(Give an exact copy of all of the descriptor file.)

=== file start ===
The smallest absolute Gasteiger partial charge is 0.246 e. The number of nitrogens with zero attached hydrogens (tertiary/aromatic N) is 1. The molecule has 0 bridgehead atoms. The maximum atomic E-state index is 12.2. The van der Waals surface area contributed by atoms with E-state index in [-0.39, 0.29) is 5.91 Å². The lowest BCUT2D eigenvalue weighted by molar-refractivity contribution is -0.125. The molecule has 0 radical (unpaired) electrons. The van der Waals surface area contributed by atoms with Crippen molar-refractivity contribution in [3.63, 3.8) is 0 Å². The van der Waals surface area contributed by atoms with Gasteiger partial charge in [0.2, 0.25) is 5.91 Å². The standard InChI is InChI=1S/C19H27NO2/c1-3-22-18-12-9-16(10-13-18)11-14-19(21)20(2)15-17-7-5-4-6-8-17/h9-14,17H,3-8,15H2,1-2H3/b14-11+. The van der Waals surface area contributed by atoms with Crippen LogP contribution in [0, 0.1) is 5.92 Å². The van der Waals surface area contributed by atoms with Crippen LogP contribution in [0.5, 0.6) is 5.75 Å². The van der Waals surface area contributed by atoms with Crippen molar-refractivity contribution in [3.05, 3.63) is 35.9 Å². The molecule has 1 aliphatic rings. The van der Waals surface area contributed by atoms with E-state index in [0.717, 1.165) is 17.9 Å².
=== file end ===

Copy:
The smallest absolute Gasteiger partial charge is 0.246 e. The number of nitrogens with zero attached hydrogens (tertiary/aromatic N) is 1. The molecule has 0 bridgehead atoms. The maximum atomic E-state index is 12.2. The van der Waals surface area contributed by atoms with E-state index in [-0.39, 0.29) is 5.91 Å². The lowest BCUT2D eigenvalue weighted by molar-refractivity contribution is -0.125. The molecule has 0 radical (unpaired) electrons. The van der Waals surface area contributed by atoms with Crippen molar-refractivity contribution in [3.63, 3.8) is 0 Å². The van der Waals surface area contributed by atoms with Gasteiger partial charge in [0.2, 0.25) is 5.91 Å². The standard InChI is InChI=1S/C19H27NO2/c1-3-22-18-12-9-16(10-13-18)11-14-19(21)20(2)15-17-7-5-4-6-8-17/h9-14,17H,3-8,15H2,1-2H3/b14-11+. The van der Waals surface area contributed by atoms with Crippen LogP contribution in [0, 0.1) is 5.92 Å². The van der Waals surface area contributed by atoms with Crippen LogP contribution in [0.5, 0.6) is 5.75 Å². The van der Waals surface area contributed by atoms with Crippen molar-refractivity contribution in [3.05, 3.63) is 35.9 Å². The molecule has 1 aliphatic rings. The van der Waals surface area contributed by atoms with E-state index in [0.717, 1.165) is 17.9 Å².